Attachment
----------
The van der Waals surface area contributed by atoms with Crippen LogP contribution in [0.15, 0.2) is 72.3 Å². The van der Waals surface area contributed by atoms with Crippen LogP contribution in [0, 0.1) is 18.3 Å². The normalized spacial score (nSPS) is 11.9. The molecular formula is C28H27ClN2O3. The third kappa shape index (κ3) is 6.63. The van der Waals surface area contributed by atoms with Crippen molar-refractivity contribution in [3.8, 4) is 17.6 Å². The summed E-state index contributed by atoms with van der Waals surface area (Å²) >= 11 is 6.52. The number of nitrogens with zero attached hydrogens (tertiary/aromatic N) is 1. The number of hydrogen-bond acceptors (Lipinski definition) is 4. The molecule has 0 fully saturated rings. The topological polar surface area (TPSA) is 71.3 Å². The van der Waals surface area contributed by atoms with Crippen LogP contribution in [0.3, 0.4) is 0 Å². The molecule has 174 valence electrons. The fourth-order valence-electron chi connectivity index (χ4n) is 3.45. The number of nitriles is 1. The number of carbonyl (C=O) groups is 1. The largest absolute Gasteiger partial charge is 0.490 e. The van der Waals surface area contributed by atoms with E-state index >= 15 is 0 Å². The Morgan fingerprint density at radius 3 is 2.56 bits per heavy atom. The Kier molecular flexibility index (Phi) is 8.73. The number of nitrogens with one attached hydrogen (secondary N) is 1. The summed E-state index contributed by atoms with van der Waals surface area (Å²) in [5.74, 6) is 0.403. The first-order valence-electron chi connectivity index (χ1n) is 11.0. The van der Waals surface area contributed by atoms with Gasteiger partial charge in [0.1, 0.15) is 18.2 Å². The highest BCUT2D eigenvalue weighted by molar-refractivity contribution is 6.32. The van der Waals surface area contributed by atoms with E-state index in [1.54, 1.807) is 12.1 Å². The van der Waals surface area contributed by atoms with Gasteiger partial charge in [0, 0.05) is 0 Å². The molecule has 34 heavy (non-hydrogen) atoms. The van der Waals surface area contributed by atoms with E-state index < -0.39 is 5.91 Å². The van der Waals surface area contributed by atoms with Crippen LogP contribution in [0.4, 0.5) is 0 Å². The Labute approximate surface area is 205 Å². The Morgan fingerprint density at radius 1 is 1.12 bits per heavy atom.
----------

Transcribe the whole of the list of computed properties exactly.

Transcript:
The van der Waals surface area contributed by atoms with Crippen LogP contribution in [0.15, 0.2) is 72.3 Å². The van der Waals surface area contributed by atoms with Crippen LogP contribution in [0, 0.1) is 18.3 Å². The normalized spacial score (nSPS) is 11.9. The molecular formula is C28H27ClN2O3. The third kappa shape index (κ3) is 6.63. The van der Waals surface area contributed by atoms with Crippen molar-refractivity contribution in [3.8, 4) is 17.6 Å². The summed E-state index contributed by atoms with van der Waals surface area (Å²) >= 11 is 6.52. The number of nitrogens with zero attached hydrogens (tertiary/aromatic N) is 1. The number of hydrogen-bond acceptors (Lipinski definition) is 4. The molecule has 0 fully saturated rings. The topological polar surface area (TPSA) is 71.3 Å². The van der Waals surface area contributed by atoms with Crippen LogP contribution in [0.3, 0.4) is 0 Å². The molecule has 174 valence electrons. The fourth-order valence-electron chi connectivity index (χ4n) is 3.45. The number of nitriles is 1. The number of carbonyl (C=O) groups is 1. The largest absolute Gasteiger partial charge is 0.490 e. The van der Waals surface area contributed by atoms with E-state index >= 15 is 0 Å². The Morgan fingerprint density at radius 3 is 2.56 bits per heavy atom. The Kier molecular flexibility index (Phi) is 8.73. The number of nitrogens with one attached hydrogen (secondary N) is 1. The summed E-state index contributed by atoms with van der Waals surface area (Å²) in [5.74, 6) is 0.403. The first-order valence-electron chi connectivity index (χ1n) is 11.0. The van der Waals surface area contributed by atoms with Gasteiger partial charge in [0.1, 0.15) is 18.2 Å². The highest BCUT2D eigenvalue weighted by molar-refractivity contribution is 6.32. The van der Waals surface area contributed by atoms with E-state index in [1.54, 1.807) is 12.1 Å². The van der Waals surface area contributed by atoms with Gasteiger partial charge in [0, 0.05) is 0 Å². The molecule has 34 heavy (non-hydrogen) atoms. The van der Waals surface area contributed by atoms with E-state index < -0.39 is 5.91 Å². The van der Waals surface area contributed by atoms with Crippen LogP contribution in [0.4, 0.5) is 0 Å². The Labute approximate surface area is 205 Å². The Morgan fingerprint density at radius 1 is 1.12 bits per heavy atom.